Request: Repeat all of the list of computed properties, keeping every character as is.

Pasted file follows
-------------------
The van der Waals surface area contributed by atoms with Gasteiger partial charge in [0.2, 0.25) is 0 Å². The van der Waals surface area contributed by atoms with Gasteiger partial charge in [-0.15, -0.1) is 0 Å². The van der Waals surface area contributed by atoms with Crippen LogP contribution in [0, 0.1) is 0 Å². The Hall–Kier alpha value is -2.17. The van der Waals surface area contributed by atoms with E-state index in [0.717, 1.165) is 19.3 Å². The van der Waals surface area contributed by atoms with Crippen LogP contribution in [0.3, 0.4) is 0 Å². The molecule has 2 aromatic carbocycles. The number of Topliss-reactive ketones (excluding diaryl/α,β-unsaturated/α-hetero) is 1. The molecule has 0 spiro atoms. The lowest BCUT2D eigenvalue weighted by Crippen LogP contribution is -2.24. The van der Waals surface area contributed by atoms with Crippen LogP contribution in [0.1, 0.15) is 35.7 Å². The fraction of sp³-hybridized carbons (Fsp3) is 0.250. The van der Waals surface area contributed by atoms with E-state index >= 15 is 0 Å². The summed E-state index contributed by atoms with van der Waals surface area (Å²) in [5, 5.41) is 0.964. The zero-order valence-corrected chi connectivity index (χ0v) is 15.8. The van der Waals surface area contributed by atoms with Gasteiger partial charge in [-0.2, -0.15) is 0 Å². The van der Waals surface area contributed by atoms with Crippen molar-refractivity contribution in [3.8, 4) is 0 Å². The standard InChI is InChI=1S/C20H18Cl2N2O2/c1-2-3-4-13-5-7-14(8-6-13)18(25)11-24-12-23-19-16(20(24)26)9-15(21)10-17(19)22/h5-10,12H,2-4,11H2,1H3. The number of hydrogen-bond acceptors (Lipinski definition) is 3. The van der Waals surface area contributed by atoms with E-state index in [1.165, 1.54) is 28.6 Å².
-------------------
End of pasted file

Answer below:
The van der Waals surface area contributed by atoms with Gasteiger partial charge in [0.2, 0.25) is 0 Å². The van der Waals surface area contributed by atoms with Gasteiger partial charge in [-0.15, -0.1) is 0 Å². The van der Waals surface area contributed by atoms with Crippen LogP contribution in [0, 0.1) is 0 Å². The Hall–Kier alpha value is -2.17. The van der Waals surface area contributed by atoms with E-state index in [0.717, 1.165) is 19.3 Å². The van der Waals surface area contributed by atoms with Crippen LogP contribution in [0.3, 0.4) is 0 Å². The molecule has 2 aromatic carbocycles. The number of Topliss-reactive ketones (excluding diaryl/α,β-unsaturated/α-hetero) is 1. The molecule has 0 spiro atoms. The lowest BCUT2D eigenvalue weighted by Crippen LogP contribution is -2.24. The van der Waals surface area contributed by atoms with Crippen LogP contribution in [0.1, 0.15) is 35.7 Å². The fraction of sp³-hybridized carbons (Fsp3) is 0.250. The van der Waals surface area contributed by atoms with E-state index >= 15 is 0 Å². The summed E-state index contributed by atoms with van der Waals surface area (Å²) in [5, 5.41) is 0.964. The zero-order valence-corrected chi connectivity index (χ0v) is 15.8. The van der Waals surface area contributed by atoms with Gasteiger partial charge in [-0.2, -0.15) is 0 Å². The van der Waals surface area contributed by atoms with Crippen molar-refractivity contribution in [3.8, 4) is 0 Å². The standard InChI is InChI=1S/C20H18Cl2N2O2/c1-2-3-4-13-5-7-14(8-6-13)18(25)11-24-12-23-19-16(20(24)26)9-15(21)10-17(19)22/h5-10,12H,2-4,11H2,1H3. The number of hydrogen-bond acceptors (Lipinski definition) is 3. The van der Waals surface area contributed by atoms with E-state index in [1.165, 1.54) is 28.6 Å².